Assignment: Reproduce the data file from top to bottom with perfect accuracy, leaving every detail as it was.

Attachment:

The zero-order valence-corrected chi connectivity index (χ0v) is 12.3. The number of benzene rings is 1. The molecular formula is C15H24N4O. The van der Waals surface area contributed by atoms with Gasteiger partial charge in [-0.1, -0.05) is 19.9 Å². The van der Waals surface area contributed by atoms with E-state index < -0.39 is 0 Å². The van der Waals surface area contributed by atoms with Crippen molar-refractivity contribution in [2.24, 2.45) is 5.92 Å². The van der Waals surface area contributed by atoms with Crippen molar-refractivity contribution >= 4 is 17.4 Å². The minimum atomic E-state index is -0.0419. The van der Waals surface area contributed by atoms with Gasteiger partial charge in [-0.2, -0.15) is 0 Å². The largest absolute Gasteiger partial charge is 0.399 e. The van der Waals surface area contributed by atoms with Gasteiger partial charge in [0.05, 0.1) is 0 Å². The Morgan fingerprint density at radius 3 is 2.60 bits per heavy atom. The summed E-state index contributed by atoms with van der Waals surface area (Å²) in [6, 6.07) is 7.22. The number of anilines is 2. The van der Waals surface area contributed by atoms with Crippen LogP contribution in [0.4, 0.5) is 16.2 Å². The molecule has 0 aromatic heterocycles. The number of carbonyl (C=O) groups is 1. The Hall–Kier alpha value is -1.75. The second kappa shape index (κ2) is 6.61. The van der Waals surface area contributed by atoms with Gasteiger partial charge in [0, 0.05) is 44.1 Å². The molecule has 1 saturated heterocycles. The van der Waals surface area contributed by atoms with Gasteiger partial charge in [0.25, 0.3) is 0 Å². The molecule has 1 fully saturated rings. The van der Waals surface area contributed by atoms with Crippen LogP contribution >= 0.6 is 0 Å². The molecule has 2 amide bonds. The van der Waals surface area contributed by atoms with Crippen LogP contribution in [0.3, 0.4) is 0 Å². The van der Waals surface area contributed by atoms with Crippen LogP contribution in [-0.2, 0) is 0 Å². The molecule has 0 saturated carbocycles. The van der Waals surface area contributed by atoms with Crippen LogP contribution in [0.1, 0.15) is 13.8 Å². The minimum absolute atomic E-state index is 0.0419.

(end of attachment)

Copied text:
The zero-order valence-corrected chi connectivity index (χ0v) is 12.3. The number of benzene rings is 1. The molecular formula is C15H24N4O. The van der Waals surface area contributed by atoms with Gasteiger partial charge in [-0.1, -0.05) is 19.9 Å². The van der Waals surface area contributed by atoms with E-state index < -0.39 is 0 Å². The van der Waals surface area contributed by atoms with Crippen molar-refractivity contribution in [2.24, 2.45) is 5.92 Å². The van der Waals surface area contributed by atoms with Crippen molar-refractivity contribution >= 4 is 17.4 Å². The minimum atomic E-state index is -0.0419. The van der Waals surface area contributed by atoms with Gasteiger partial charge in [-0.2, -0.15) is 0 Å². The largest absolute Gasteiger partial charge is 0.399 e. The van der Waals surface area contributed by atoms with Gasteiger partial charge in [0.05, 0.1) is 0 Å². The Morgan fingerprint density at radius 3 is 2.60 bits per heavy atom. The summed E-state index contributed by atoms with van der Waals surface area (Å²) in [6, 6.07) is 7.22. The number of anilines is 2. The van der Waals surface area contributed by atoms with Crippen LogP contribution in [0.4, 0.5) is 16.2 Å². The molecule has 0 aromatic heterocycles. The number of carbonyl (C=O) groups is 1. The Hall–Kier alpha value is -1.75. The second kappa shape index (κ2) is 6.61. The van der Waals surface area contributed by atoms with Gasteiger partial charge in [0, 0.05) is 44.1 Å². The molecule has 1 saturated heterocycles. The van der Waals surface area contributed by atoms with Gasteiger partial charge in [0.25, 0.3) is 0 Å². The molecule has 1 fully saturated rings. The van der Waals surface area contributed by atoms with Crippen LogP contribution >= 0.6 is 0 Å². The molecule has 2 amide bonds. The van der Waals surface area contributed by atoms with Crippen LogP contribution in [0.3, 0.4) is 0 Å². The van der Waals surface area contributed by atoms with Crippen LogP contribution in [-0.2, 0) is 0 Å². The molecule has 0 saturated carbocycles. The van der Waals surface area contributed by atoms with Crippen LogP contribution in [0.1, 0.15) is 13.8 Å². The minimum absolute atomic E-state index is 0.0419.